Una Ryan is a scientist by profession and artist in her personal life. One of the foremost life scientists in the fields of vascular biology, immunology, and biotechnology, Dr. Una Ryan holds a Ph.D. in Cellular and Molecular Biology from Cambridge University and BS degrees in Zoology, Microbiology and Chemistry from Bristol University. Dr. Ryan has authored over 500 publications in vascular biology. She was most recently President and CEO of Diagnostics For All (DFA), a non-profit organization developing inexpensive diagnostics for global health and agriculture, and was also formerly President and CEO of AVANT Immunotherapeutics, Inc, (NASDAQ) a company developing vaccines and immunotherapeutics for cancer, travelers, food safety, and global health. Dr. Ryan received an Honorary Doctor of Science degree from Bristol University in 2009. In 2007, she received the Albert Einstein Award for outstanding achievement in the life sciences. In 2002, Her Majesty Queen Elizabeth II awarded Dr. Ryan the Order of the British Empire (OBE) for services to biotechnology.

“Although my whole emphasis is on the unseen world of cells and our inner world—I’m inspired by the colors of the earth as seen from outer space because in both cases, we’re looking at enormous magnification differences between the observer and the observed.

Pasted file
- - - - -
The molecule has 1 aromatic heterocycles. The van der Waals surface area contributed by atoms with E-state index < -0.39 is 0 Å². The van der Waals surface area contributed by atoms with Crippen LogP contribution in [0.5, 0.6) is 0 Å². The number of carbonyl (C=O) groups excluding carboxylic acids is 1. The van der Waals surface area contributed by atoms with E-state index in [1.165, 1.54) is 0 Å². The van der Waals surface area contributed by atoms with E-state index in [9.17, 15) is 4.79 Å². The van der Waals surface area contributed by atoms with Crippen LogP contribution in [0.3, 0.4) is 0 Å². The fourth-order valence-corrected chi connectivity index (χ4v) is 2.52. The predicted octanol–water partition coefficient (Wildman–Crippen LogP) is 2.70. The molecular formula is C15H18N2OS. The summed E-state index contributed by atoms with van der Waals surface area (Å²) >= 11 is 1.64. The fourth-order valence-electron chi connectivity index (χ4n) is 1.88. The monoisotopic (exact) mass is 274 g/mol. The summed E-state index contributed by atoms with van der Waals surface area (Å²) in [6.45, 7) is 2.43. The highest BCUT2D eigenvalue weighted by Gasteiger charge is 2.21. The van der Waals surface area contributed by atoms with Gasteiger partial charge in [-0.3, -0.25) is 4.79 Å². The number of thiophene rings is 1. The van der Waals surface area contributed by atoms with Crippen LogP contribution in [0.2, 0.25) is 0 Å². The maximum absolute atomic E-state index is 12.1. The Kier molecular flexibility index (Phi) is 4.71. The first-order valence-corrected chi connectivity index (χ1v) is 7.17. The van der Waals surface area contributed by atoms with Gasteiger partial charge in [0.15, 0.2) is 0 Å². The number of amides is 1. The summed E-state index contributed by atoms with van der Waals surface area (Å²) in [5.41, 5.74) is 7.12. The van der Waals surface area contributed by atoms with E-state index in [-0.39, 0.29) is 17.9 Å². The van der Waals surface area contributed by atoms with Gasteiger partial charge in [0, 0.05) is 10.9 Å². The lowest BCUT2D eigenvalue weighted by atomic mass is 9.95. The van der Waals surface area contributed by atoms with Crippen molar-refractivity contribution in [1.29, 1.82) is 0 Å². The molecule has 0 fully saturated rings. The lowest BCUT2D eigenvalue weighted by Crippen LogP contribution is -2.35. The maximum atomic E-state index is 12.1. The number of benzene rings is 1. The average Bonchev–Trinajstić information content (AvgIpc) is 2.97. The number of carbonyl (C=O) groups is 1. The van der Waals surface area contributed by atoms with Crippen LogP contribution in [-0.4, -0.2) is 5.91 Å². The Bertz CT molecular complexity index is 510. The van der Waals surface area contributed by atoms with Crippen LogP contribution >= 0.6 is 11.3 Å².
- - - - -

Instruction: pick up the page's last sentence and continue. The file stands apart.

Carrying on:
In this photographic series, I wanted to reveal how these infinitesimal living cells inside us are so beautiful and so important – and yet, from outer space, we are really so insignificant as individuals.

My artwork explores the two main questions I had as a child that set the course for my life: the first one is, “What makes us tick as humans?” And then the second one is, “What is my place in the universe?”

— Una Ryan

Artist Statement

“I want people to value their cells, for them to be captivated by the infinitesimal beauty of what keeps them alive. You get to a depth of meaning in two views of things that are not easily or routinely seen, but have very much to do with our being. What makes us tick inside? Where do we stand in the big scheme of things? I found it very compelling to put the two together.

I think resonance is the right idea. In future developments of this art, I may go beyond space. But what’s important about space, too, is that we’re very insignificant from space. And the concept that is very important about cells is that they are so unifying, you can create a picture of an endothelial cell that is relevant to just about any warm blooded, breathing, alive thing.

The message is the beauty of living beings; it’s so unifying—from the super-micro vision of cells that we all share, to the super-macro vision of this living earth and our individual insignificance (let’s not take our human selves so seriously then). Both these references are important to me, and so that synthesis in the compositions is something I have wanted to explore.”